Weekend Confirmed 148 - Disney Infinity, Path of Exile, CES 2013, video game legislation

By Jeff Mattas, Jan 18, 2013 11:00am PST

On this week's episode of Weekend Confirmed, hosts Garnett Lee and Jeff Cannata are joined by "Indie" Jeff Mattas and Machinima's Andrea Rene. This time out, everyone heads up a segment of the show. Andrea kicks things off with some Disney Infinity discussion, Garnett talks about CES 2013 and the magic of 4K televisions, Mattas starts a chat about the recent legislative action surrounding video game violence, and Cannata shares some positive impressions about the Path of Exile closed beta. Finishing Moves puts a bow on it all, and is followed by another playoff edition of the post-show NFL TailGate.

Weekend Confirmed Ep. 148: 1/18/2013

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Weekend Confirmed comes in four segments to make it easy to listen to in segments or all at once. Here's the timing for this week's episode:

    Show Breakdown:

    Round 1 - 00:00:34 - 00:28:37

    Whatcha' Been Playin Part 1 - 00:29:58 - 00:59:30

    Whatcha Been Playin Part 2 01:00:11 - 01:30:18

    Listener Feedback/Front Page News - 01:30:56 - 02:04:03

    Tailgate: 02:04:47 – 02:12:00

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Andrea Rene @andrearene

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Original music in the show by Del Rio. Get his latest Album, Club Tipsy on iTunes. Check out more, including the Super Mega Worm mix and other mash-ups on his ReverbNation page or Facebook page, and follow him on twitter @delriomusic.

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Comments

  • Can someone explain exactly how the bill is a bad thing? It won't stop kids from buying video games. People often underestimate kids want for the out of reach material that is not for them.

    You have seen it in comics, in movies and most especially in music.

    http://www.youtube.com/watch?feature=player_detailpage&v=tkS8khyBou0#t=1576s

    Hell you would almost think any savvy publisher would want the controversy / warning labels all over the games. I do remember back on 1UP Yours that John Davison was talking about how the kids he was dealing with already had plans how to get GTAIV months before that came out.

    Kids want the violent, weird, other products and they will always find ways to get them (my friends older brother buying him Perfect Dark was my earliest encounter with this.)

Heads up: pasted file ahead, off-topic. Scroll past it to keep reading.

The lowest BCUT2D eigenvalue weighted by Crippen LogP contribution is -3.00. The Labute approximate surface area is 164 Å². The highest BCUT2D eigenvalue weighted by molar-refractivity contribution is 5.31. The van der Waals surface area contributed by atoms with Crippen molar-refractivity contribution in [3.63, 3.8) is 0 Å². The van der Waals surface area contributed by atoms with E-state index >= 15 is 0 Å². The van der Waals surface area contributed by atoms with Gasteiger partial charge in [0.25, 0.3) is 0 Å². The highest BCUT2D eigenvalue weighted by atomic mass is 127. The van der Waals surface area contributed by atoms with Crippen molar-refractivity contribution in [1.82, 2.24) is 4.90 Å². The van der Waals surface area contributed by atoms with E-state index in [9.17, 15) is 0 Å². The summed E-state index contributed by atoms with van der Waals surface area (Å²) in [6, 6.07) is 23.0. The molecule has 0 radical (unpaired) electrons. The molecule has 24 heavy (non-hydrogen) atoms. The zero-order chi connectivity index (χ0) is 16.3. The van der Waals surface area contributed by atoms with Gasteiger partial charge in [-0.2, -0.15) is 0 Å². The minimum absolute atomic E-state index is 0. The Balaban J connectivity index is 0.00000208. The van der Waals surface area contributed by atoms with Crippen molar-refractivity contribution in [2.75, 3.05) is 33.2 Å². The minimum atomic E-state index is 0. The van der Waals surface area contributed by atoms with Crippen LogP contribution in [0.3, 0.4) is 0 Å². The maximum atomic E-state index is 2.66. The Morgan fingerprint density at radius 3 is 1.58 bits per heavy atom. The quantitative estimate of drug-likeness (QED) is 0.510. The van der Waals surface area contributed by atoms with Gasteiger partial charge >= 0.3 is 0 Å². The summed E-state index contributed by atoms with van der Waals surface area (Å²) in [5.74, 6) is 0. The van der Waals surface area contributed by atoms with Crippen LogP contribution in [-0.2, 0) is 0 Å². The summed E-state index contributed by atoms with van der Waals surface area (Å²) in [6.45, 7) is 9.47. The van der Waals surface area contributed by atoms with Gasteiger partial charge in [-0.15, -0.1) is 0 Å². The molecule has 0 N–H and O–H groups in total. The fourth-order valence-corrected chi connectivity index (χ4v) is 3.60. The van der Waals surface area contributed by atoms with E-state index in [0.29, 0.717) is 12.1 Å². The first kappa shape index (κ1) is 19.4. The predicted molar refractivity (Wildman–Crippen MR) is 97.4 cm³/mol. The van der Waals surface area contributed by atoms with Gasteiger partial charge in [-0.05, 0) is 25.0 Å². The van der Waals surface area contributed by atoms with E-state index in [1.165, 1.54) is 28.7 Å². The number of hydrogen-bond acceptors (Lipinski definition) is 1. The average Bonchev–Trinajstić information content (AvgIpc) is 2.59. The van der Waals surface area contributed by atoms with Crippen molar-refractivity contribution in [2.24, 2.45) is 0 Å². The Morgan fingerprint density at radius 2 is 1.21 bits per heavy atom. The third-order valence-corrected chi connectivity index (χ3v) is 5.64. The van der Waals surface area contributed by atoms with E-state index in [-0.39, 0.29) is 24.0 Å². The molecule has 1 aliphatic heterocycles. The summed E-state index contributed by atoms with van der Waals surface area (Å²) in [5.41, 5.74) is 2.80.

Thread Truncated. Click to see all 5 replies.

    • Here's why the bill is a bad idea in my opinion:
      It doesn't do a damn thing to address the problem it's suppose to.
      First off all major games are rated already. For any game that's not rated there's nothing anyone can do about it. You can't stop someone from publishing something and you can't make them display a rating unless you can convince a court it's "obscene" and that's a pretty high bar, and that bar is going to get even higher when try to apply it to games in fictional settings. I suppose the rating agency could apply a rating after release and publish it somewhere but that's pretty much useless. Same thing for sales of games. Unless you can convince a court that Call of Duty is the same as porn there isn't much you can do about it. A freedom of speech argument is going to trump all of the above.

      Next, no normal well adjusted person has ever gone a killing spree because they played too many shooters. Not one single violent event will be prevented by not allowing a kid to play M rated games. The reality is the people who commit these acts are evil and sometimes gravitate towards violent media. It's not the other way around. The media does not make them evil or insane or both.

      So that's great, some politician can grand stand about "doing something" but in reality he's just taking effort away from things that could really help prevent these events. It's pretty transparent that he's targeting one of the few forms of media that still has a stigma around it and isn't entirely mainstream. Every year there are movies released that are more violent/gruesome than video games are but no one want to pass a law preventing minors from seeing those. Movie theaters may not allow minors to see them but it's not against the law.

      Let's debate mental health, gun control, or public security. Plenty to figure out there. Let's not waste time and effort proposing and discussing things that have nothing to do with the problem of mass shootings. On the positive side this guy get's his name in the headlines and gains some name recognition for the next election, oh and some "family" groups will throw some donations his way, maybe even some media groups will give him some money to help him better "understand" the issues. I'm sure all he really cares about is "solving the problem", right?